Student Success Blog For Educators


May 30, 2017

What is in an ePortfolio?

The use of ePortfolios in the education setting has risen significantly in the last few years. As a way to showcase skills, competencies, and completed work, ePortfolios offer a deeper look into an individual’s education and work history than a traditional resume ever could. The electronic format of an ePorfolio not only makes it simple to create and continuously update, but its digital presence also makes for an easier, more efficient way to search for certain skills among a large student population. While some think ePortfolios are designed for those who have highly visual pieces of work to display online, there are countless items which can be placed in a student’s digital portfolio for the world to see.


Discover ePortfolios from students like you.


Presenting the Best of the Best

An ePortfolio should highlight the best of what someone has accomplished, both in and out of the classroom, but this doesn’t mean that every little thing needs to be included. Adding work experience, completed coursework, and individual or group projects is helpful in providing viewers an idea of what can be or has been done based on evidence-based additions to an ePortfolio, and these snippets of work should offer a well-rounded view of what the creator of the portfolio is capable of. To ensure that’s being portrayed through an ePortfolio, start by considering the categories of both academic and professional accomplishments. From there, pull the best of the best in each category. For instance, strong ePortfolios include some if not all of the following details:

Academic and Professional Skills and Experience

  • Samples of work from class assignments, research projects, or group work
  • Technical skills in practice, like developing a web site or database, or planning an event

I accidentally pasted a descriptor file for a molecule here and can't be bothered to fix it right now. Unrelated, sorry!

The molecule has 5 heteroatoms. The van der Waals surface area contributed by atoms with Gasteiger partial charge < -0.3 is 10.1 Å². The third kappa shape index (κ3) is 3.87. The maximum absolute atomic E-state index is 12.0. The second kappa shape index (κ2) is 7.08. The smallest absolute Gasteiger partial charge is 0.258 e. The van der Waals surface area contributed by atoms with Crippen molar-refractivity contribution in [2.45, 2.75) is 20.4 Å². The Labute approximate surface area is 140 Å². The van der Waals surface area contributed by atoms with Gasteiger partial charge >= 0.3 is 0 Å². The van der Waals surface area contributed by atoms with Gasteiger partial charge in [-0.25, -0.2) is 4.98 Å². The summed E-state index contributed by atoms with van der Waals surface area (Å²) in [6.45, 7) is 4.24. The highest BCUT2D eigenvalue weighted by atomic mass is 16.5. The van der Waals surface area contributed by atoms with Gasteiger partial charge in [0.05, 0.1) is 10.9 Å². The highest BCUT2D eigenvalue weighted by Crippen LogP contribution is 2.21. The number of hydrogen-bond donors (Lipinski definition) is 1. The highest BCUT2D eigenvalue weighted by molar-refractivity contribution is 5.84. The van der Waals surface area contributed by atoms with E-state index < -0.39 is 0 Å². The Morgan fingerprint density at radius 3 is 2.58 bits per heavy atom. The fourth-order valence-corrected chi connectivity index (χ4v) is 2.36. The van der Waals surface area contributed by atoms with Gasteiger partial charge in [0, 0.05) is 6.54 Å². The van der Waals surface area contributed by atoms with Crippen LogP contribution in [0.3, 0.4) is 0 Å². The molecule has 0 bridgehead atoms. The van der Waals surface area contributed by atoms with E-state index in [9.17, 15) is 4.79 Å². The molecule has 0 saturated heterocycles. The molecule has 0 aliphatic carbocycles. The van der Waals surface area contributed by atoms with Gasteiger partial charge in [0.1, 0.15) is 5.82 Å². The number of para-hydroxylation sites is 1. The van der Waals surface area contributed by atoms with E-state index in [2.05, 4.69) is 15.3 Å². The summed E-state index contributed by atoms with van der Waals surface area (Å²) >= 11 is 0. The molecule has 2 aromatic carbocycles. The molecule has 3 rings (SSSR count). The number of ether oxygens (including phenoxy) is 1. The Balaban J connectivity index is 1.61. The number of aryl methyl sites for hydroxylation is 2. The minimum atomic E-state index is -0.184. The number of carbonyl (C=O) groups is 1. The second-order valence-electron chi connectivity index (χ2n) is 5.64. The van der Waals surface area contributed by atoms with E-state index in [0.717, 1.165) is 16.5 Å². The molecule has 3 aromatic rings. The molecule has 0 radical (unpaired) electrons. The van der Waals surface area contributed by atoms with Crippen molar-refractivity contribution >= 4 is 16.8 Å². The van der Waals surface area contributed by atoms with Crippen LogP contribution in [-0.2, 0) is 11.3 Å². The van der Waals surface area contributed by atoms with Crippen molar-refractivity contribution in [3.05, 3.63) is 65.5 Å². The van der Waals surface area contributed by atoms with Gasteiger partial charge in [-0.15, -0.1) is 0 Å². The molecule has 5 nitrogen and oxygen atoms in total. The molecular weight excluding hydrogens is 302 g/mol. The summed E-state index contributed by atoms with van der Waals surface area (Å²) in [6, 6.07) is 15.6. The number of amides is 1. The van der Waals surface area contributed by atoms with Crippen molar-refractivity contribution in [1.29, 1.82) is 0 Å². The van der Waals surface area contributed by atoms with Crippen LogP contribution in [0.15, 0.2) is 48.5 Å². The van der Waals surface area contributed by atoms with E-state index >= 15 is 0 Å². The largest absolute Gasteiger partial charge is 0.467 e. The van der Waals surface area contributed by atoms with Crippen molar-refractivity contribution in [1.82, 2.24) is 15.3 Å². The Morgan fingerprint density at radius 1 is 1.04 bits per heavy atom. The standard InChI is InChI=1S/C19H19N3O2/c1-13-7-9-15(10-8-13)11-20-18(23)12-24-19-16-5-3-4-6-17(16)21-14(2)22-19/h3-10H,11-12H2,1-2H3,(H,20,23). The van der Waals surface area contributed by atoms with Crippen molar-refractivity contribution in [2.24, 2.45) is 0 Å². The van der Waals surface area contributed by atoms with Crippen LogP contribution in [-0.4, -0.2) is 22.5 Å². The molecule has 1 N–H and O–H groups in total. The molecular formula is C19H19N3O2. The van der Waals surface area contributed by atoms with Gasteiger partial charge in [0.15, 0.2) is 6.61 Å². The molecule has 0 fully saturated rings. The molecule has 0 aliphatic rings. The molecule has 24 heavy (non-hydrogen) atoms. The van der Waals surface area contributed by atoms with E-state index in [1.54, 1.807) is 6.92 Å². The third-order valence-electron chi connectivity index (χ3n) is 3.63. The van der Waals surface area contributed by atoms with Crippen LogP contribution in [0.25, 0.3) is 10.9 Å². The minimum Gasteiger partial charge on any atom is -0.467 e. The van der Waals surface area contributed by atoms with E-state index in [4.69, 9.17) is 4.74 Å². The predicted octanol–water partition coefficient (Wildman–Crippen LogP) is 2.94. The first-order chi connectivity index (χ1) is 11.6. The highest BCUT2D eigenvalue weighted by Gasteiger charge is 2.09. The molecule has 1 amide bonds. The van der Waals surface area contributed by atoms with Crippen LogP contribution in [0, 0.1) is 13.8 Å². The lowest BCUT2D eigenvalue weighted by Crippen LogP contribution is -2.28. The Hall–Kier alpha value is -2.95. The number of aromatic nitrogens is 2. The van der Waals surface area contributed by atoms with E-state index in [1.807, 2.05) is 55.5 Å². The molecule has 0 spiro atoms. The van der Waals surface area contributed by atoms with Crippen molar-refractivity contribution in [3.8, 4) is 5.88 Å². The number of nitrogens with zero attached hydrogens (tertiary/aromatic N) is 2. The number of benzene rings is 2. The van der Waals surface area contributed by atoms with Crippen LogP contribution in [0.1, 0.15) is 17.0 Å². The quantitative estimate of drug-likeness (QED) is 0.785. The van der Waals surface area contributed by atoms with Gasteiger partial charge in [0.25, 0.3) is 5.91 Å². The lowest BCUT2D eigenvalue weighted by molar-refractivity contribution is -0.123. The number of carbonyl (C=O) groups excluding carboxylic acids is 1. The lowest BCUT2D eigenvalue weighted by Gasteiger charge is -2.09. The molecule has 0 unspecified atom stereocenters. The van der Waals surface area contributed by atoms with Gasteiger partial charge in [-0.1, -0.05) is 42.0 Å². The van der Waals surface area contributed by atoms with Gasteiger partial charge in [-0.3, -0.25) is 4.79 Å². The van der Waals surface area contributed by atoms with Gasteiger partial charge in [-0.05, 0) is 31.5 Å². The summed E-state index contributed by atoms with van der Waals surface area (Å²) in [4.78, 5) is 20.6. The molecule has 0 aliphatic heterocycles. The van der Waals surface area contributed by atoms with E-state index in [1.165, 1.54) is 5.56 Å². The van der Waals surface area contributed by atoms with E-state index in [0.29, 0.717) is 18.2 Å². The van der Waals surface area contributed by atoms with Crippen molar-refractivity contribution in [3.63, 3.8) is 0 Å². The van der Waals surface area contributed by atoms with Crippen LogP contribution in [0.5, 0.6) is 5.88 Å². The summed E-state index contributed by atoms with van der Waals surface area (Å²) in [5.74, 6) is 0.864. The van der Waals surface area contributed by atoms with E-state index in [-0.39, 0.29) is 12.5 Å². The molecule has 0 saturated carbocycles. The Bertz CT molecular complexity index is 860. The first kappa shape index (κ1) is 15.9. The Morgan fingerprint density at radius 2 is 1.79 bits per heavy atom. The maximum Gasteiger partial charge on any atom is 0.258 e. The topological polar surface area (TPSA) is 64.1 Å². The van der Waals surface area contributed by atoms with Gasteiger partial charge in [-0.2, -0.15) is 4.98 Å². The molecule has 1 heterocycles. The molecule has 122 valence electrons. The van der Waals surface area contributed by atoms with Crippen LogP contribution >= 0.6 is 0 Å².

• Samples of writing
  • Job or internship work samples
  • Soft skills evidence, such as leadership, communication, or conflict resolution
  • Development activities like attending a workshop or conference
  • Degrees, honors, certifications or licenses earned
  • Awards received
  • Digital badges earned

Personal Activities and Interests

  • Volunteer work and community service
  • Travel experiences
  • Leadership role held in community or professional organizations
  • Self-taught learning
  • Learned languages
  • Public speaking experiences

In addition to these common skills and experiences, an ePortfolio also includes a brief mission statement, either personal or professional, as well as items that one would normally list on a resume. Courses and descriptions, job experiences, and education are all included, but in a way that is visual as opposed to simply text. Individuals who use ePortfolios may also include direct links to personal blogs or social media profiles to give others a quick and easy way to learn more about their unique personality. Using an ePortfolio instead of a stagnant resume offers a much higher degree of understanding of the skills, competencies, and abilities students have in their educational, professional, and personal lives.


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